The encrypted message gets sent out. And the recipient then goes to decode the message.He sets up all the wheels and patch cords to the same settings in which the message was encoded, and then starts to input the coded message into the Enigma machine. The 193rd letter of the encoded message is an "H", so he presses the "H" key. And the encryption path for the 193rd letter is the same as it was when the message was encoded, and connects the "H" circuit with the "A" circuit, and thereby lights the "A" lamp, decoding the 193rd letter.
It's simply brilliant and brilliantly simple. And all done with 20th Century high-school physics technology.
July 19, 2018
Stop Complaining and Do Something!
I am not much of a political activist. I vote in every election, but I've never went to a political rally or protest or march. I've never sported a candidate's button or bumper sticker since I briefly donned an "I Like Ike" button when I was 7. (Mostly because the name rhymed with mine.) But I've been feeling so helpless and angry this past year and a half, as I watched this disgrace to the Office of the Presidency make America ugly again. And then I realized I have a chance to do something about it.
I live in New Jersey's 11th Congressional District, whose incumbent Congressman is Republican Rodney Frelinghuysen, who will not be running for re-election this year. While Frelinghuysen has been in office for decades in a majority Republican district, sentiment has been changing over the years, and the district went for Clinton in 2016. I suspect this change in sentiment has a lot to do with Frelinghuysen's decision to step down. There's a real chance that we might be able flip the seat to the Democrats this year. And I might be able to help.
So last Wednesday, I went down to the Democratic Party Headquarters in Morristown, and signed up to canvas my neighborhood to get out the vote for Mikie Sherrill, who is running for Congress on the Democratic ticket. I've never done anything like this before. But they gave me a number of specific houses to call on in my neighborhood with some specific questions to ask and specific things to say to them. And the following day, I spent 3-1/2 hours walking around my neighborhood, talking to folks I had known only casually, and getting them on board to vote for Sherrill come November..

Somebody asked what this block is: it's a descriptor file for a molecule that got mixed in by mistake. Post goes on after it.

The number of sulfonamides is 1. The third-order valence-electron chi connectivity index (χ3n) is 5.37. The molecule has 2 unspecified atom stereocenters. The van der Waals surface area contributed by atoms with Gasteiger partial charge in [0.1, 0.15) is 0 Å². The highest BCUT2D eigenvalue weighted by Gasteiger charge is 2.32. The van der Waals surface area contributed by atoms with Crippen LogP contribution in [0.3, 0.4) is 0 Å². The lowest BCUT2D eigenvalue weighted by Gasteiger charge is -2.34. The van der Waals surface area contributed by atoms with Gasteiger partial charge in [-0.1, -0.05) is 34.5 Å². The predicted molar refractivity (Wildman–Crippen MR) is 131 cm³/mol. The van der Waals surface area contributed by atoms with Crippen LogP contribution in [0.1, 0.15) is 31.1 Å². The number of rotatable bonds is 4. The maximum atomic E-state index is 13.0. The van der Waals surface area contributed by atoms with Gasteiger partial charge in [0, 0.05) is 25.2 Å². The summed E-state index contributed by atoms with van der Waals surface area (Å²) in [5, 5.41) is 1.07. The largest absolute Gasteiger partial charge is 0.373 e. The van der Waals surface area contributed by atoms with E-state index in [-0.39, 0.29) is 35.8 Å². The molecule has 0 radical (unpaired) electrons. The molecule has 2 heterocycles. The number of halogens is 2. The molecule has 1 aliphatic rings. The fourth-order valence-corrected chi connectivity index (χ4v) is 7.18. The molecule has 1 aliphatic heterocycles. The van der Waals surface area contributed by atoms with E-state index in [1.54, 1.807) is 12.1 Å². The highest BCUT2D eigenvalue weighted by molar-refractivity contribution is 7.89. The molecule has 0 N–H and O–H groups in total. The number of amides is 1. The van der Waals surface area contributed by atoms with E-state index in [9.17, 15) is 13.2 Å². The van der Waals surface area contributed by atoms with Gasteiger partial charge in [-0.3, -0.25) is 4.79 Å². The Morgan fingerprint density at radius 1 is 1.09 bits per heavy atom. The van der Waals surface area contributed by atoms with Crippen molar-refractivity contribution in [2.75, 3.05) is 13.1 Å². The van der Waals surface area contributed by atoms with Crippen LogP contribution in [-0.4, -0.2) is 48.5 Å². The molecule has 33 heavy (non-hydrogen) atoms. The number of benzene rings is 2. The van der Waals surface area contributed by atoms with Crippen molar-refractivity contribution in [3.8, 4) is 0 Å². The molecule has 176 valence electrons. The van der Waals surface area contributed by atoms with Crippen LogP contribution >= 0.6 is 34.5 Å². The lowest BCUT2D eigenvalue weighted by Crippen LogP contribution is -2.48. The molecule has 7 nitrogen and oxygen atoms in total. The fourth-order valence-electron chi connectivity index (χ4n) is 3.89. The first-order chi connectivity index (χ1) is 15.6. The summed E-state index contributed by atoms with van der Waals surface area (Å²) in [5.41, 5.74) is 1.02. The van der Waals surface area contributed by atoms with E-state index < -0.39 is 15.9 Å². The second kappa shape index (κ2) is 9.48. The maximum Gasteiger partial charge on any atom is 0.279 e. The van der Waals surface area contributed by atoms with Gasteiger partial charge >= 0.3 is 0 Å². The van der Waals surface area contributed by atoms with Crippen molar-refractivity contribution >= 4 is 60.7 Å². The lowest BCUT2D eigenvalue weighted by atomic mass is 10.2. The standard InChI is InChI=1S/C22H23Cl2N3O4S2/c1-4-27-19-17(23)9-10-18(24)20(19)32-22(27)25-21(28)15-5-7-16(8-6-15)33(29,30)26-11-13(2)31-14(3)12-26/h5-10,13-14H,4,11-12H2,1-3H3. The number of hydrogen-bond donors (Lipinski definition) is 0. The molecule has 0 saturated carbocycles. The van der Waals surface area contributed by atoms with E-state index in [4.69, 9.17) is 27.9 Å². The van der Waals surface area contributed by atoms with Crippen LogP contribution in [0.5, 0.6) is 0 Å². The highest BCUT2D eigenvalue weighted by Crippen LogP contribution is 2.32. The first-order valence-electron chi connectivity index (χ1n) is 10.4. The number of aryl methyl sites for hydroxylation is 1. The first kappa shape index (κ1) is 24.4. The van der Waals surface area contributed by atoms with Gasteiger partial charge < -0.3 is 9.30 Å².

To all my Blog readers in the NJ 11th District, and everywhere else, I say, "Stop complaining and start doing something about it!" You can play a part in reversing the direction we've been going.
POST SCRIPT, November 7, 2018: We won! Yaaaayyyyyyyy!!!
June 10, 2018
The weather today was predicted for cloudy and cool, so it seemed like a good opportunity to take care of my annual house maintenance on the roof. Boring stuff: clean the chimney, clear out the gutters, sweep a year of tree debris off the edge...that sort of stuff. So I got out the ladder and climbed onto the roof, and noticed a new situation that needed attention. A tree adjacent to the house had a few minor branches sprouting from midway up the trunk. And those branches had now grown to the point where they were overhanging the roof itself, and crowding around the flue pipe from my boiler. That needed to be remedied.
But what to do about it? I could surely trim the branches from where I could reach them from the roof. But they would quickly grow again to the point where they were a fire hazard from the flue pipe. The proper remedy would be to remove the branches from where they sprang from the trunk. The photo shows the situation (after the branches had been removed). The tree originally had a double trunk, but the nearer branch of that trunk had grown to overhang the house dangerously, and had been removed some years ago, leaving a horizontal stump just about level with the edge of the roof. The new branches that were crowding the flue pipe sprang from the further trunk. There was no safe place on the ground to put a ladder leaning against the tree. But if I could stand on the stump of the nearer trunk, I could easily get to the base of those branches with a chain saw. The stump is about 4 feet from the edge of the roof. And 20 feet off the ground.